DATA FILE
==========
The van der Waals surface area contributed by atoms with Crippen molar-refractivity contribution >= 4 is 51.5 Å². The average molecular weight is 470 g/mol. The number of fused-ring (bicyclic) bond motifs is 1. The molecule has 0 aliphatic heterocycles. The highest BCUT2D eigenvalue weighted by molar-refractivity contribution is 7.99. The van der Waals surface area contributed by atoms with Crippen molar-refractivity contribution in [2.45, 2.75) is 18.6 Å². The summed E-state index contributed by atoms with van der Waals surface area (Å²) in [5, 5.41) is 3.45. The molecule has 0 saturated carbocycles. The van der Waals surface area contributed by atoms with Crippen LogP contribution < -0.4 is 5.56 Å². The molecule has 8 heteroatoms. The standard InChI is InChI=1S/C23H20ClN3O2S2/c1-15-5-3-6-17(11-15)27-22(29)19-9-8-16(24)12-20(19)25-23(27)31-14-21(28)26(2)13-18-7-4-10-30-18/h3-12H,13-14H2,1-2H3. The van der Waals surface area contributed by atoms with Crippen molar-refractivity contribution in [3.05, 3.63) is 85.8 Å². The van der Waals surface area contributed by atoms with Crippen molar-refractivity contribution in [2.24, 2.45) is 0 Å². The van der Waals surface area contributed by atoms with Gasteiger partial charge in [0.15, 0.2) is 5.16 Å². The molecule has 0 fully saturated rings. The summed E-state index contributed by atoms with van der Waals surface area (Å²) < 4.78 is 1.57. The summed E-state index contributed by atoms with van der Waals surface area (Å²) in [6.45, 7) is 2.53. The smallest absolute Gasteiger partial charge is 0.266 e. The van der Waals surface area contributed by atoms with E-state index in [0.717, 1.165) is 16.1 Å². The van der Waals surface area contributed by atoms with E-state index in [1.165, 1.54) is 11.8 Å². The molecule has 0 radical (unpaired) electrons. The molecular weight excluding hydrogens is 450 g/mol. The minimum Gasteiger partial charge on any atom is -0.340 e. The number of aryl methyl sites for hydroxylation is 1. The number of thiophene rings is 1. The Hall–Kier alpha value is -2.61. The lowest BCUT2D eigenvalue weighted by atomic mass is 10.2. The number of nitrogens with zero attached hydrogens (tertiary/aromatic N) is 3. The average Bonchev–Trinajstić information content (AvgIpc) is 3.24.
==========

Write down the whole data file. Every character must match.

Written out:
The van der Waals surface area contributed by atoms with Crippen molar-refractivity contribution >= 4 is 51.5 Å². The average molecular weight is 470 g/mol. The number of fused-ring (bicyclic) bond motifs is 1. The molecule has 0 aliphatic heterocycles. The highest BCUT2D eigenvalue weighted by molar-refractivity contribution is 7.99. The van der Waals surface area contributed by atoms with Crippen molar-refractivity contribution in [2.45, 2.75) is 18.6 Å². The summed E-state index contributed by atoms with van der Waals surface area (Å²) in [5, 5.41) is 3.45. The molecule has 0 saturated carbocycles. The van der Waals surface area contributed by atoms with Crippen LogP contribution < -0.4 is 5.56 Å². The molecule has 8 heteroatoms. The standard InChI is InChI=1S/C23H20ClN3O2S2/c1-15-5-3-6-17(11-15)27-22(29)19-9-8-16(24)12-20(19)25-23(27)31-14-21(28)26(2)13-18-7-4-10-30-18/h3-12H,13-14H2,1-2H3. The van der Waals surface area contributed by atoms with Crippen molar-refractivity contribution in [3.05, 3.63) is 85.8 Å². The van der Waals surface area contributed by atoms with Crippen molar-refractivity contribution in [2.24, 2.45) is 0 Å². The van der Waals surface area contributed by atoms with Gasteiger partial charge in [0.15, 0.2) is 5.16 Å². The molecule has 0 fully saturated rings. The summed E-state index contributed by atoms with van der Waals surface area (Å²) < 4.78 is 1.57. The summed E-state index contributed by atoms with van der Waals surface area (Å²) in [6.45, 7) is 2.53. The smallest absolute Gasteiger partial charge is 0.266 e. The van der Waals surface area contributed by atoms with E-state index in [0.717, 1.165) is 16.1 Å². The van der Waals surface area contributed by atoms with E-state index in [1.165, 1.54) is 11.8 Å². The molecule has 0 radical (unpaired) electrons. The molecular weight excluding hydrogens is 450 g/mol. The minimum Gasteiger partial charge on any atom is -0.340 e. The number of aryl methyl sites for hydroxylation is 1. The number of thiophene rings is 1. The Hall–Kier alpha value is -2.61. The lowest BCUT2D eigenvalue weighted by atomic mass is 10.2. The number of nitrogens with zero attached hydrogens (tertiary/aromatic N) is 3. The average Bonchev–Trinajstić information content (AvgIpc) is 3.24.